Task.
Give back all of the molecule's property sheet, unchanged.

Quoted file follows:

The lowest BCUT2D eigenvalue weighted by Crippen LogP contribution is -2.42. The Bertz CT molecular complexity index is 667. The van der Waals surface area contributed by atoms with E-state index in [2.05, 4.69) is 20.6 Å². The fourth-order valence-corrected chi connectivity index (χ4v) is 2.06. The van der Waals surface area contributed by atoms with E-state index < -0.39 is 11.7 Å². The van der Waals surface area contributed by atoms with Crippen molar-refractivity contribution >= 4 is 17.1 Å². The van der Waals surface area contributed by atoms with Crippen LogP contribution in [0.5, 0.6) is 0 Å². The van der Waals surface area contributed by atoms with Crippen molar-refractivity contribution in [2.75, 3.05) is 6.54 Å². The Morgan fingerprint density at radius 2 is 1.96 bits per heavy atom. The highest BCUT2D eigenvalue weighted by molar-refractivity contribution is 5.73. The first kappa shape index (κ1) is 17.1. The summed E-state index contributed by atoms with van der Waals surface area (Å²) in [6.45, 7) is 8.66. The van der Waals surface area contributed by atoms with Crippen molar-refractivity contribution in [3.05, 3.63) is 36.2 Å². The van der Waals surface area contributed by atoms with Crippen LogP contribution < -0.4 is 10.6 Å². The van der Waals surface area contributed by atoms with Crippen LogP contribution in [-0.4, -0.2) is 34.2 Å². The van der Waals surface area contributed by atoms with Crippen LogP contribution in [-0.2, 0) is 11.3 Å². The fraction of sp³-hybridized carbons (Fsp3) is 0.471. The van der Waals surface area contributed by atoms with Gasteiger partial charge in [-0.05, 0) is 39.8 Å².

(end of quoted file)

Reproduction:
The lowest BCUT2D eigenvalue weighted by Crippen LogP contribution is -2.42. The Bertz CT molecular complexity index is 667. The van der Waals surface area contributed by atoms with E-state index in [2.05, 4.69) is 20.6 Å². The fourth-order valence-corrected chi connectivity index (χ4v) is 2.06. The van der Waals surface area contributed by atoms with E-state index < -0.39 is 11.7 Å². The van der Waals surface area contributed by atoms with Crippen molar-refractivity contribution >= 4 is 17.1 Å². The van der Waals surface area contributed by atoms with Crippen LogP contribution in [0.5, 0.6) is 0 Å². The van der Waals surface area contributed by atoms with Crippen molar-refractivity contribution in [2.75, 3.05) is 6.54 Å². The Morgan fingerprint density at radius 2 is 1.96 bits per heavy atom. The highest BCUT2D eigenvalue weighted by molar-refractivity contribution is 5.73. The first kappa shape index (κ1) is 17.1. The summed E-state index contributed by atoms with van der Waals surface area (Å²) in [6.45, 7) is 8.66. The van der Waals surface area contributed by atoms with Crippen molar-refractivity contribution in [3.05, 3.63) is 36.2 Å². The van der Waals surface area contributed by atoms with Crippen LogP contribution < -0.4 is 10.6 Å². The van der Waals surface area contributed by atoms with Crippen LogP contribution in [-0.4, -0.2) is 34.2 Å². The van der Waals surface area contributed by atoms with Crippen LogP contribution in [-0.2, 0) is 11.3 Å². The fraction of sp³-hybridized carbons (Fsp3) is 0.471. The van der Waals surface area contributed by atoms with Gasteiger partial charge in [-0.05, 0) is 39.8 Å².